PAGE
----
Does that mean you don’t establish a seasonal theme?
I don’t establish a specific theme, but I do have time-to-time tempers or moods. For example, in my collection for the 2020 S/S season, inspired by a photographic collection of the Mexican architect Luis Barragan, I created textiles mixing Japanese washi-paper with wool and/or silk, from a viewpoint of dry materials fit for weathers in hot areas. The mood of this photographic collection is reflected also in the texture and/or selection of colors of the textiles. These are simply a part of the process I go through when making, so it’s not like I stamp out a clear seasonal theme, but as I’ve created the 2019 S/S season collection also inspired by beach sceneries depicted in ‘Cape Light’, the photographic collection of the photographer Joel Meyerowitz, I think I tend to create by imagining what kind of clothes I would wear if I were at the spot.
One of the characteristics of POSTELEGANT is that, although it is identified as a women’s brand, you offer many unisex items also, is it not?
Yes. Except for dresses or skirts, from the pattern stage I think of designs which can be worn by both men and women, and make sure not to shape the waist too much. This too also connects into what I talked about earlier, but the expression of feminism changes largely with changes in times, so it is my wish to eliminate such factors as much as possible and create timeless designs.
You indicate your title as “Creative Director” rather than “Designer”. Is there something you are particular about here too?
I’m not too fond of the word “designer’s brand”. When you say designer’s brand, I feel there is a strong nuance of the brand belonging to the designer, but all sorts of people are involved in the process of clothes making, such as weavers, sawing factories, etc. Among such people, I am simply the person whom directs the whole process, and I want to convey the nuance that there are many people active in the background, so I use the title Creative Director. Furthermore, all POSTELEGANT products come with a tag written Made in Japan in the same size as the product tag. This is also because I want to convey that high skills of all sorts of people are encompassed in our products.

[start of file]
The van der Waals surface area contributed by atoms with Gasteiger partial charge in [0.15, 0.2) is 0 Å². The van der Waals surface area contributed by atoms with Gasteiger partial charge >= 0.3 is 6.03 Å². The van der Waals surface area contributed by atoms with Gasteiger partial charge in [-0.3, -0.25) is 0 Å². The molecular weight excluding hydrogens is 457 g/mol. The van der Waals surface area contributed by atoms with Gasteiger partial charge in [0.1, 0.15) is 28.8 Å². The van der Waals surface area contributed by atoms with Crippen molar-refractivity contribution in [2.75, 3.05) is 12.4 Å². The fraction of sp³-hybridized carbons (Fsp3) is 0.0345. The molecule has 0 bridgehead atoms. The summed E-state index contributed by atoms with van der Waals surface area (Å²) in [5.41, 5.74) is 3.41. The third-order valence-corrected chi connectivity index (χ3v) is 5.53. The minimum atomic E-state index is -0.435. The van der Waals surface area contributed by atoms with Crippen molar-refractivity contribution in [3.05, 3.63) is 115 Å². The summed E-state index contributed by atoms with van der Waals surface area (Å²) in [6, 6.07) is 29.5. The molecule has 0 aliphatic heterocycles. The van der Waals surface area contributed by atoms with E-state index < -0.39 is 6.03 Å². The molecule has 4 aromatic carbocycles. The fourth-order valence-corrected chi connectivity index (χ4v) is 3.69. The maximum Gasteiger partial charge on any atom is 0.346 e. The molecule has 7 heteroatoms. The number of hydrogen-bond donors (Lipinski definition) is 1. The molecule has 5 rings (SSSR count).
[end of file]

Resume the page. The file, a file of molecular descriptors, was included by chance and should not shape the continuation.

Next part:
It’s only been 2 years since you started up the brand, but please tell us the road up to here, and your plans for the future.
Having been awarded the TOKYO FASHION AWARD last year, I’ve been able to exhibit in Europe, and our products are gradually being carried at shops which I had hoped to be carried at, so I feel we’ve come thus far in much better shape than I had imagined. I’m beginning to feel a sure response in overseas developments, which was something I was conscious of from the very start of the brand, so I intend to continue making opportunities to present at Paris. From here on, I hope to hold dear this atmosphere of being able to make the things I want and continue offering our clothes to those people whom agree with the brand.
Interview by Yuki Harada
Translation by Aiko Osaki
Photography by Yohey Goto (interview)